Can it realy be true - a 39 year old racer is absolutly dominating the womens pro peloton?

and either way - is this what womens pro cyling needs or makes the sport a “better” place for young and upcoming females - I wonder :thinking: :mask:

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I mean if you go off World tour level bike retail sales you clearly reach peak physical race condition at 55 years old with a slight beer belly 80mm of stem spacers and your saddle too low.

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And a GFNY bright green jersey adds 20Watts

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I don’t really know either way, but is it much different to what she has been doing for quite a few years now?
And if Anna van der Breggen was still racing I would like to think the gaps would be smaller at least

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True, it would at least be a battle if AvdB would still be around. But what really bothers me with AvV is that she showed no signs of world class talent in her 20s. Her first win was 2010 when she was 28. And now she is dominating. The only way she doesn’t win is by teams ganging up on her or because she is not the best bike handler.

Did she not only start racing at 26?

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I don’t see anything weird about her cycling history. She was in grad school working on a Masters in epidemiology and raced the college championships in 2008. She also came to cycling after playing soccer/football. Like many of the female athletes, she came to cycling late, but had previous athletic career.

I don’t see anything that looks fishy or particularly different from the rest of the woman’s peloton. I also suspect that there is a ton of untapped potential in the woman’s peloton and that we will see a bunch of riders really improve their performance over the next year or two because of the increased interest in woman’s cycling. There are so many stories like Veronica Evers, who started cycling a couple years ago on a lark and is improving very rapidly.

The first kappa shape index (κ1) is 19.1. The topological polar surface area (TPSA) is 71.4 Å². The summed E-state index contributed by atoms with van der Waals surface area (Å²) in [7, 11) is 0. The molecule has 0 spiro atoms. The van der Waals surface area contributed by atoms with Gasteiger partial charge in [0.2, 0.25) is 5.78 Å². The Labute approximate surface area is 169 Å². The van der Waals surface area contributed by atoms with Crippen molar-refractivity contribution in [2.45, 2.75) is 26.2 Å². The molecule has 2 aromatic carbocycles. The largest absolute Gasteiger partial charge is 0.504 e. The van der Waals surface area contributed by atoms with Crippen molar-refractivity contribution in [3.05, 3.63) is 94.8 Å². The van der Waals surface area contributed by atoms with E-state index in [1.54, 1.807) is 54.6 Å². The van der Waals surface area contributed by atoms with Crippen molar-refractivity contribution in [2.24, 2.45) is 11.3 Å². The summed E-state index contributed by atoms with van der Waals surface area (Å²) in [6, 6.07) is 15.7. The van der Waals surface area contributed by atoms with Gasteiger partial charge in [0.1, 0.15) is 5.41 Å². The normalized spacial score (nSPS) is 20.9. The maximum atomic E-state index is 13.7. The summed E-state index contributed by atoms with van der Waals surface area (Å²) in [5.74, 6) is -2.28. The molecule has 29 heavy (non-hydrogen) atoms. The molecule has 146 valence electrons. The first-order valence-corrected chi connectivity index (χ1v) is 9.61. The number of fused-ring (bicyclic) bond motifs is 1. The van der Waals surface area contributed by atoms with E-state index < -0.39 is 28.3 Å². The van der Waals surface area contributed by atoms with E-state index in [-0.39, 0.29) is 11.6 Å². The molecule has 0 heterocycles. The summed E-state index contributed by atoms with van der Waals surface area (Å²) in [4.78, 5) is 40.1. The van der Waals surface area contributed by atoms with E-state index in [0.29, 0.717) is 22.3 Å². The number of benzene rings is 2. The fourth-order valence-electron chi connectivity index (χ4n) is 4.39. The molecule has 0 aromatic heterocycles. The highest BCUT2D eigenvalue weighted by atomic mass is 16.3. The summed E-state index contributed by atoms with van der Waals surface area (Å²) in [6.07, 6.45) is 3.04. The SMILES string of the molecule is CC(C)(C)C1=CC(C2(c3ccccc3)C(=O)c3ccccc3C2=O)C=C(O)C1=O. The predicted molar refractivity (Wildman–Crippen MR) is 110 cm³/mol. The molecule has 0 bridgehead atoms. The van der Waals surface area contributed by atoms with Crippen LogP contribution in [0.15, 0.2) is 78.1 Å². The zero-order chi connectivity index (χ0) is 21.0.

In general I think AvV is light, powerful and has excellent recovery, just like Pogacar and the rest of the top men. The fact that she isn’t a spring chicken like the new crop of GC riders doesn’t matter, to me at least.

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Her dominance is specific though and she’s not a Cannibal. Needs the right type of course that she’s particularly built her training for. Nobody can come close to her on her kind of course. But she can’t beat Vos, Wiebes, Balsamo, Kopecky, Norsgard on their kind of courses. Or pure strength riders like Dygert or Van Dijk on their kind of courses.

Regarding not showing anything when she was younger… she started racing late and she was chubby for a bike racer for a long time. The results started coming as she ramped up her training volume and then went on the whole massive mileage thing.

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Less riders, smaller depth of the field, better chance for an athlete to stand out and stay longer at the pointy end of the elite.

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I didn’t know that she started racing so late. That obviously changes things. But her 100km solos and the huge amount of time she puts into her opponents is a bit much I think to no at least ask some questions.

Excellent recovery. You mean like a 23 year old Pogacar, not a 40 year old Valverde, right?

“I don’t see anything weird about her cycling history”

Then you are wilfully ignorant. After 9 years of averaging around 600 PCS points and ranking outside the top ten she suddenly transformed at the age of 34 into the number one rider in the World. Late career transformations are always suspect.

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facepalm

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Isn’t the world of ultra endurance full of very successful “older” women athletes?

Does the entire women’s peloton train like AVV?

Is women’s cycling so popular that it can sustain a full peloton of the absolute best athletes?

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It’s a tricky one. Late career success is unusual, but as noted, AvV was a late starter.